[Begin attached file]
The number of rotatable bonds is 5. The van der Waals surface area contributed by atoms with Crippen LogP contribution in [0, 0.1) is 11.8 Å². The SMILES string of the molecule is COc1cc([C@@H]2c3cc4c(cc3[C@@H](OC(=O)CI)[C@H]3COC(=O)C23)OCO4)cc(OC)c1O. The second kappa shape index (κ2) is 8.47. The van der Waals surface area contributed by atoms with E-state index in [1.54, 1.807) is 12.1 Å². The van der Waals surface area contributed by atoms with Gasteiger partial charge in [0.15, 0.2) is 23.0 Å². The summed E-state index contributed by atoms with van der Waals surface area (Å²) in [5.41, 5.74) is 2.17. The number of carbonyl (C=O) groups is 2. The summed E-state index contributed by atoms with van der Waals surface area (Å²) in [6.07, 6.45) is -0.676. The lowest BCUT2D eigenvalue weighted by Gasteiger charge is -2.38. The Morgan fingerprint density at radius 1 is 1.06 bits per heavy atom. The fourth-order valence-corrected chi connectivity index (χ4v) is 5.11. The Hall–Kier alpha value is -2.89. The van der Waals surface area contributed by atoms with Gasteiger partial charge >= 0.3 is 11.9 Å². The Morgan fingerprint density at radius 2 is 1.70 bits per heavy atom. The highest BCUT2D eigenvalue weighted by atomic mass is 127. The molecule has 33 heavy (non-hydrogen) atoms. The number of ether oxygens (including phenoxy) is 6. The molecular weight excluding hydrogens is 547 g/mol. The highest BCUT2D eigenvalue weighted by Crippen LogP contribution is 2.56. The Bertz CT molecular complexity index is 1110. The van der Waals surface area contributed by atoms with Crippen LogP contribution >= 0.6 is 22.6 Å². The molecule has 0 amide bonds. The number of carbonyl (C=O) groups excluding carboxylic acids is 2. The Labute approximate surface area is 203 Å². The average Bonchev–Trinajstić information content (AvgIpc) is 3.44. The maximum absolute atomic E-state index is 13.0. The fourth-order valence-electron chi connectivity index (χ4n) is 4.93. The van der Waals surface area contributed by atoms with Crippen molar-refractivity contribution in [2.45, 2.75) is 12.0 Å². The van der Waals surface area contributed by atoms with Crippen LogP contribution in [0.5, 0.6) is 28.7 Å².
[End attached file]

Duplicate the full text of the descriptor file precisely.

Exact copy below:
The number of rotatable bonds is 5. The van der Waals surface area contributed by atoms with Crippen LogP contribution in [0, 0.1) is 11.8 Å². The SMILES string of the molecule is COc1cc([C@@H]2c3cc4c(cc3[C@@H](OC(=O)CI)[C@H]3COC(=O)C23)OCO4)cc(OC)c1O. The second kappa shape index (κ2) is 8.47. The van der Waals surface area contributed by atoms with E-state index in [1.54, 1.807) is 12.1 Å². The van der Waals surface area contributed by atoms with Gasteiger partial charge in [0.15, 0.2) is 23.0 Å². The summed E-state index contributed by atoms with van der Waals surface area (Å²) in [5.41, 5.74) is 2.17. The number of carbonyl (C=O) groups is 2. The summed E-state index contributed by atoms with van der Waals surface area (Å²) in [6.07, 6.45) is -0.676. The lowest BCUT2D eigenvalue weighted by Gasteiger charge is -2.38. The Morgan fingerprint density at radius 1 is 1.06 bits per heavy atom. The fourth-order valence-corrected chi connectivity index (χ4v) is 5.11. The Hall–Kier alpha value is -2.89. The van der Waals surface area contributed by atoms with Gasteiger partial charge >= 0.3 is 11.9 Å². The Morgan fingerprint density at radius 2 is 1.70 bits per heavy atom. The highest BCUT2D eigenvalue weighted by atomic mass is 127. The molecule has 33 heavy (non-hydrogen) atoms. The number of ether oxygens (including phenoxy) is 6. The molecular weight excluding hydrogens is 547 g/mol. The highest BCUT2D eigenvalue weighted by Crippen LogP contribution is 2.56. The Bertz CT molecular complexity index is 1110. The van der Waals surface area contributed by atoms with Crippen LogP contribution >= 0.6 is 22.6 Å². The molecule has 0 amide bonds. The number of carbonyl (C=O) groups excluding carboxylic acids is 2. The Labute approximate surface area is 203 Å². The average Bonchev–Trinajstić information content (AvgIpc) is 3.44. The maximum absolute atomic E-state index is 13.0. The fourth-order valence-electron chi connectivity index (χ4n) is 4.93. The van der Waals surface area contributed by atoms with Crippen molar-refractivity contribution in [2.45, 2.75) is 12.0 Å². The van der Waals surface area contributed by atoms with Crippen LogP contribution in [0.5, 0.6) is 28.7 Å².